“I Got a Deeper Sense of Who I Was as a Human Being”

Susan Clinard hosted a lecture series in the Michelle Loris Forum located in the Martire Center for the Liberal Arts on Oct. 18. Many students gathered to listen to her speak about her art work, home life and experiences.

Clinard is a sculptor from Hamden, Connecticut, where she was born and raised. She developed a love and passion for art at the age of 19 during her time as a student at the University of Michigan. Clinard was pursuing a degree in cultural anthropology with a minor in sculpting.

“I was really more focused on social work, sociology and anthropology, and in the end those interests have melded together in a very organic, beautiful way with my art,” said Clinard.

Following receiving her diploma, Clinard moved to Chicago where she worked as a social worker in the foster care system.

“Being a social worker in the foster care system was beautiful, but very taxing.” She felt that it wasn’t what she wanted to do with the rest of her life. It wasn’t until Clinard’s sister, who pursues her dream of being a dancer, convinced her to commit 100% to her sculpting. This is when her storytelling through her art really took off.

“I find it very inspirational that she followed her dream and made a name for herself in a field that is extremely demanding,” said sophomore Giovanna Mascia, who attended the lecture series. “The fact that she realized that what she majored in isn’t what she wanted to do with her life gives me reassurance as a college student.”

Clinard is also a mother of three and was told to never mention that she is a mother when people asked about her art work.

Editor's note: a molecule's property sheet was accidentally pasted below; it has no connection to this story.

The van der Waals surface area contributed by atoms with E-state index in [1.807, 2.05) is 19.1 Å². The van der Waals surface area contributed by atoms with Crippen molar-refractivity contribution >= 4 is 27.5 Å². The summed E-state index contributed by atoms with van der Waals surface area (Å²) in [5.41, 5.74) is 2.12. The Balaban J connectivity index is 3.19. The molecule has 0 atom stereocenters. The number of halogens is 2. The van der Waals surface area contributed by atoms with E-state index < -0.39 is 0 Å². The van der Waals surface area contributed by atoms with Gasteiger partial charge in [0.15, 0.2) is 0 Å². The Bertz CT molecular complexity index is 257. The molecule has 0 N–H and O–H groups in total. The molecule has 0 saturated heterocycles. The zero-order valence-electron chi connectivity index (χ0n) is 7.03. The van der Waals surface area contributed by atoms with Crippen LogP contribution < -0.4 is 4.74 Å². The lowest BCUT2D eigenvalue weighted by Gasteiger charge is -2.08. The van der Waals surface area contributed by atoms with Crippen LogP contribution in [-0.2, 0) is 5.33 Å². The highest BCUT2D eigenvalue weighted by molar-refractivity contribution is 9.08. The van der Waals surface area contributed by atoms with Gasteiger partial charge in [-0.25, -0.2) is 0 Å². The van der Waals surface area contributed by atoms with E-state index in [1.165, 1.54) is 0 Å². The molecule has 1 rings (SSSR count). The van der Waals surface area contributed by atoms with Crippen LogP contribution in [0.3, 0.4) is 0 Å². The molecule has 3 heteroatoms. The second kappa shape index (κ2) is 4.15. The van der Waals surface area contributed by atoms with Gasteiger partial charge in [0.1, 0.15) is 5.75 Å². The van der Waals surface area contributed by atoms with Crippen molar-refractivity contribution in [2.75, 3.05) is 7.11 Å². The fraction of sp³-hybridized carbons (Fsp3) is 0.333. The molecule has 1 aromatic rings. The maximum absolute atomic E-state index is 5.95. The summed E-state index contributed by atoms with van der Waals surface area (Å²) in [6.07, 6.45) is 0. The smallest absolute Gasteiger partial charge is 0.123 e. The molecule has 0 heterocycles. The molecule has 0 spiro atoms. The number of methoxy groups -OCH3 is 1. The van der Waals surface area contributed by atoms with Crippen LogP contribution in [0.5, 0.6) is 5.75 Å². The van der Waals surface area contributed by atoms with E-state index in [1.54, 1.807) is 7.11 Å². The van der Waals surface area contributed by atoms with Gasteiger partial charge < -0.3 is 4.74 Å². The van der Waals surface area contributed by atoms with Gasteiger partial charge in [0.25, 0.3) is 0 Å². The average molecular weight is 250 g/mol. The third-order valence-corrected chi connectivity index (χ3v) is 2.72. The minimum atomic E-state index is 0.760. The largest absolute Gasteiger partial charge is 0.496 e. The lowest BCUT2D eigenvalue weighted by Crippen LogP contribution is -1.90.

“Growing and learning how to raise a child you learn so much about yourself,” said Clinard.

She expressed that one thing she has always kept constant is that from birth, her children saw her leave the house to go to work.

“Children need to see that we don’t fit into that construct, this is what I do and I have to do it,” she said.

After teaching at the School of Art Institute of Chicago for 8 years, Clinard decided to move her studio back to her roots in New Haven, Connecticut, and settle down so she could finally start putting all her attention into her artwork and studio. “My work got larger in scale and I got a deeper sense of who I was as a human being.”

Clinard started exploring more materials and working with found objects. “Using found wood pieces helped me tell stories and share histories,” said Clinard.

“Every piece tells a story and I truly think that is what is so special about her artwork,” said Mascia.

One of Clinard’s favorite pieces is in honor of the lives lost during the Sandy Hook shooting in 2012. “This piece is the torch that keeps me lit inside,” said Clinard. The piece depicts a boat full of the children that passed in the shooting.

“My son was the same age as the children that were killed. It’s hard not to feel that extra punch in the gut. All 20 little ones who lost their lives are on that boat,” said Clinard.

At a memorial in honor of a tragedy, a father of one of the children approached Clinard and thanked her for “giving the parents an image of peace to replace the horror.”

“I knew at that moment that art did indeed have a powerful place in this world, and I needed to always follow my heart and trust my intuition.” Clinard reported that this sculpture is being permanently installed next week in a church in Newtown, CT.

“I thoroughly enjoyed listening to this lecture series,” said Mascia. “Getting to listen to her experiences and stories inspired me to find my passion and use it to touch the lives of others.”

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